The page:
Nigel Aplin on sports fans

The changing face of Toronto sports fans

Image: Graphic showing logos of Toronto's professional sports teams, via TML Forum.

NBA has a certain 'cool' missing from hockey and baseball

By Nigel Aplin
Sports Editor
True North Perspective

I’ve been doing some informal polling during the past few weeks. Although my sample size is small, I have uncovered an unmistakeable negative correlation between fans of the Canadian Football League (CFL) and fans of the Toronto Raptors of the National Basketball Association (NBA). From the responses I’ve gathered, I see virtually no cross-over between the two. The only exception I know of, is myself.

As May recently turned to June, the NBA season is nearing its end with the Finals underway (as of this writing, the Raptors are playing the Cleveland Cavaliers in the NBA’s Eastern Conference Finals with little chance of advancing past the powerful Cavs, led by LeBron James) and the Canadian Football League is preparing to kick-off its 2016 season with training camps underway in nine Canadian cities and the regular season set to open on June 23. My theory is that fans of one of these leagues have virtually no interest, knowledge or even awareness of the other. Young basketball fans in Toronto who I’ve spoken with know nothing of the CFL, its long history or what makes it uniquely Canadian and the typical CFL fan, usually older than 45 and white, has not developed any taste for professional basketball at all.

When I was a teenager growing up in St. Catharines, Ontario, in the 1970s, the CFL was big. My mom took me to a sold-out game at Ivor Wynne Stadium in Hamilton in 1977 where the Toronto Argonauts shredded the Tiger-Cats 43-2. My dad took me to a game at Exhibition Stadium the following season where the Argos lost to the Montreal Alouettes before a crowd of more than 50,000. On the back of the ticket stub (which I still have), I wrote the score and “coach Cahill fired”, referring to long-time CFL coach and broadcaster, Leo Cahill, who lost his job as head coach of the Argos after the game. When the Argos won the Grey Cup in 1983, their first since 1952, it was still a big deal within my cohort but throughout the rest of the 1980s, the league began to lose its appeal to younger fans – something which it still struggles with today.

I attended the very first Toronto Raptors regular season game in November, 1995 at Skydome (as it was then called) and I have been a fan of the team ever since. In the 20 years which have followed that game, the NBA and the Raptors have grown the fan base in Toronto by capturing the interest of millennials, hip hop fans and artists, women, people of colour, new Canadians and even a few older white men like me. Fast forward to the current NBA season and the Raptors have become a flagship franchise for the league with both on-court success and regular sell-outs at the gate. The Raptors reached the final four for the first time in their history this spring and Toronto’s daily newspapers have featured front page, above-the-fold coverage of every playoff game. The NBA offers a certain “cool” factor which hockey and baseball never have. Outside the Greater Toronto Area however, Raptor support is very thin, as evidenced by surprisingly low television ratings for this season’s games despite the team posting a franchise record 56 regular season wins.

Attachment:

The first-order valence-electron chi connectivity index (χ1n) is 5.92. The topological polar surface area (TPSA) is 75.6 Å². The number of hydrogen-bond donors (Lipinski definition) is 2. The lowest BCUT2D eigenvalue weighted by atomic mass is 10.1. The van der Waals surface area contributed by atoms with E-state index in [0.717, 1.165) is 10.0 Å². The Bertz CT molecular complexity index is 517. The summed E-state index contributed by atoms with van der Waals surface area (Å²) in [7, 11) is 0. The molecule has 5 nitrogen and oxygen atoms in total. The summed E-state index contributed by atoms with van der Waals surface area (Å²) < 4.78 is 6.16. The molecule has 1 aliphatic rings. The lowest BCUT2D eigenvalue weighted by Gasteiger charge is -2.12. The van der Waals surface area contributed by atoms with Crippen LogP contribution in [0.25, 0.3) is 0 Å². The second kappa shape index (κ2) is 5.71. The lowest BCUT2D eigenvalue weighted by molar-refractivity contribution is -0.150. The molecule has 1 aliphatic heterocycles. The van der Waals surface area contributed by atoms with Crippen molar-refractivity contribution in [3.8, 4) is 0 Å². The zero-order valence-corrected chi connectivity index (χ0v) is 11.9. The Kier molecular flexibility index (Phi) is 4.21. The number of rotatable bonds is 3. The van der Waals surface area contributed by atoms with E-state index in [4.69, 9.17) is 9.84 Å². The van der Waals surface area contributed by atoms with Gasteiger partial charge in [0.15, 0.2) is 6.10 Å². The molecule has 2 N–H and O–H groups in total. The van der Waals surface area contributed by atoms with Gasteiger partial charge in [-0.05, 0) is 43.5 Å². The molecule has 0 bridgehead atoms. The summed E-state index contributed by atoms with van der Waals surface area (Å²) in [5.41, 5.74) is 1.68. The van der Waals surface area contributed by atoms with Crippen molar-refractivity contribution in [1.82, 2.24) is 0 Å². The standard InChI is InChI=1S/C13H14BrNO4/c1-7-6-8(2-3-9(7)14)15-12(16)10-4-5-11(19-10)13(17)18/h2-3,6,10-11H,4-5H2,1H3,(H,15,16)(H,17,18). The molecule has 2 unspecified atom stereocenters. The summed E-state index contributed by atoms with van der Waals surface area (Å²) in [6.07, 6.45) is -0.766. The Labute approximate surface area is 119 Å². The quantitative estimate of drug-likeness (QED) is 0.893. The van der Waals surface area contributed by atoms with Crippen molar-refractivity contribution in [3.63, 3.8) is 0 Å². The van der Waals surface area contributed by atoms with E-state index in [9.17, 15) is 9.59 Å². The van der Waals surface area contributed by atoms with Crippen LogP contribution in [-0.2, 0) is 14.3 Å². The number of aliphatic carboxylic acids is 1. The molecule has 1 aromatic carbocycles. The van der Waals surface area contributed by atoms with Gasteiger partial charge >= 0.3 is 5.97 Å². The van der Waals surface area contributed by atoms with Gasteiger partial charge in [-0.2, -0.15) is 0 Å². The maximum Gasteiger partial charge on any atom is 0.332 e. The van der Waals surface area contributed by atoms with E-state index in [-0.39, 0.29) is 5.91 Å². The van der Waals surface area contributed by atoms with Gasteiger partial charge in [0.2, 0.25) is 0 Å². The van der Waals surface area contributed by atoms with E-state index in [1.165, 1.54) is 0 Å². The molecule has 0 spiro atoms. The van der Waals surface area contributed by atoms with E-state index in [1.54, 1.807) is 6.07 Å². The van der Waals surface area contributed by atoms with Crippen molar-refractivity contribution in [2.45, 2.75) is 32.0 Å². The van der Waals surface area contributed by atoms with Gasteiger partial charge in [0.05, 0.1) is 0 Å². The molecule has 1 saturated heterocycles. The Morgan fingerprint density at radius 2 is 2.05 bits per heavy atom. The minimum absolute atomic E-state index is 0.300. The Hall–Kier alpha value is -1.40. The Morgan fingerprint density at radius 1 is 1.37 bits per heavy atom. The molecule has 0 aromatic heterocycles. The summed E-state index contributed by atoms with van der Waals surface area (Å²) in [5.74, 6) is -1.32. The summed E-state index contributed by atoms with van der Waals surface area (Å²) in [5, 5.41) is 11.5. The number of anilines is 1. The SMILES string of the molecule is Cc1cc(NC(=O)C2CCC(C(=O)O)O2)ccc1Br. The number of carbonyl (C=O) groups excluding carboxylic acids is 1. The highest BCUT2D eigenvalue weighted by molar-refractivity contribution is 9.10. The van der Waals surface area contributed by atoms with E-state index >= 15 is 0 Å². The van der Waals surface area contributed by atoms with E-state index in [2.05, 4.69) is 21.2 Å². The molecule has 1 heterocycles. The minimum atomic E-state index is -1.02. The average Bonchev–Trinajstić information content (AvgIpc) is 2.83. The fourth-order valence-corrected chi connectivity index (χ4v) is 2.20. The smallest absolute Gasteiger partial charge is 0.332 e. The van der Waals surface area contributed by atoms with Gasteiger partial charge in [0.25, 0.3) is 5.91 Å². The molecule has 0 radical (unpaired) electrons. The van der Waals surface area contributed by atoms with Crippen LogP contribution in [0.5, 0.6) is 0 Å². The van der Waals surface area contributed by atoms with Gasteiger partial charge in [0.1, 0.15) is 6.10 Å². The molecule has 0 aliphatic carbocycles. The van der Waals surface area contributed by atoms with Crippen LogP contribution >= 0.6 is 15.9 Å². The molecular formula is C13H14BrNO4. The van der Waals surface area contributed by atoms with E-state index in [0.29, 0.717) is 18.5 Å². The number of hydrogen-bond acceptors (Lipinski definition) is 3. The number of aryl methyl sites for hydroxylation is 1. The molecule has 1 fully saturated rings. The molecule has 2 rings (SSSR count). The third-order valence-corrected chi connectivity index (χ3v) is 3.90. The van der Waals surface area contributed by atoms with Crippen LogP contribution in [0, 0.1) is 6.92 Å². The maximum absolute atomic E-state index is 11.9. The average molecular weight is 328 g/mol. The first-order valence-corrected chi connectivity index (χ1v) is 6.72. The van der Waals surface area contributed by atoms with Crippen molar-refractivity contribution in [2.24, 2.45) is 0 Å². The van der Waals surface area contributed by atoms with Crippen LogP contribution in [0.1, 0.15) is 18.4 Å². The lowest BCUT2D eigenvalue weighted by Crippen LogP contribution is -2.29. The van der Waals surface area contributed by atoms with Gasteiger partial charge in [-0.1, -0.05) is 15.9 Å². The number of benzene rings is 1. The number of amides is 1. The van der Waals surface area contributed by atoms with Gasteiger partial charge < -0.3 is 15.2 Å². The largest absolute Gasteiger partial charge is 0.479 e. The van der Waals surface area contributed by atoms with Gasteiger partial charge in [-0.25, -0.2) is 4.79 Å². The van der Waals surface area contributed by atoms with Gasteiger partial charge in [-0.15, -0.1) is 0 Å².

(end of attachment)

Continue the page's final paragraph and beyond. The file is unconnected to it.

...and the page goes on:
Some fans of the NBA are surely also NFL football fans but, in my informal survey, I could not find any Raptor fans who have even a passing interest in three-down Canadian football. Is the CFL destined to appeal only to what Stephen Harper called “Old Stock Canadians” — and older ones at that? If so, its long term future could be bleak — at least in Toronto where us Old Stockers represent a dwindling share of the population. The CFL has historically been strongest in Western Canadian cities, in Hamilton and to a lesser extent, Ottawa. The Montreal Allouettes, a team that has folded and been revived twice, most recently in 1996, has enjoyed considerable on-field success in the small confines of Molson Stadium, a 20,000 seat facility on the campus of McGill University. The Toronto Argonauts have suffered from miserable attendance figures over the past decade in the cavernous Rogers Centre but the team’s owners are hopeful of reversing that trend this season which will be their first at the newly renovated and expanded outdoor BMO Field with a capacity of about 30,000 for CFL football.  

A new venue for the Argos will be a novelty for the first season (with this year’s Grey Cup — the 104th — also set to be played at BMO Field in November) but the team and the league will need to come up with a strategy to attract some of the same fan demographic that the Raptors have. Unless the CFL and the Argos can find a way to offer a “cool” factor with a Canadian flavour, the league could remain close to invisible in Canada’s largest city but still carry on with modest but limited success as a regional, almost semi-pro league with strongholds in cities like Regina, Winnipeg and Hamilton.

I’d be happy to see the Argos succeed but I haven’t ordered any tickets yet. My investment in football tickets is dedicated 100% to the NFL’s Buffalo Bills (I’m a season ticket holder). Despite attending many games over the years (mostly corporately funded one way or another) and watching regularly on television, I have never purchased a ticket to a Toronto Raptors game.    

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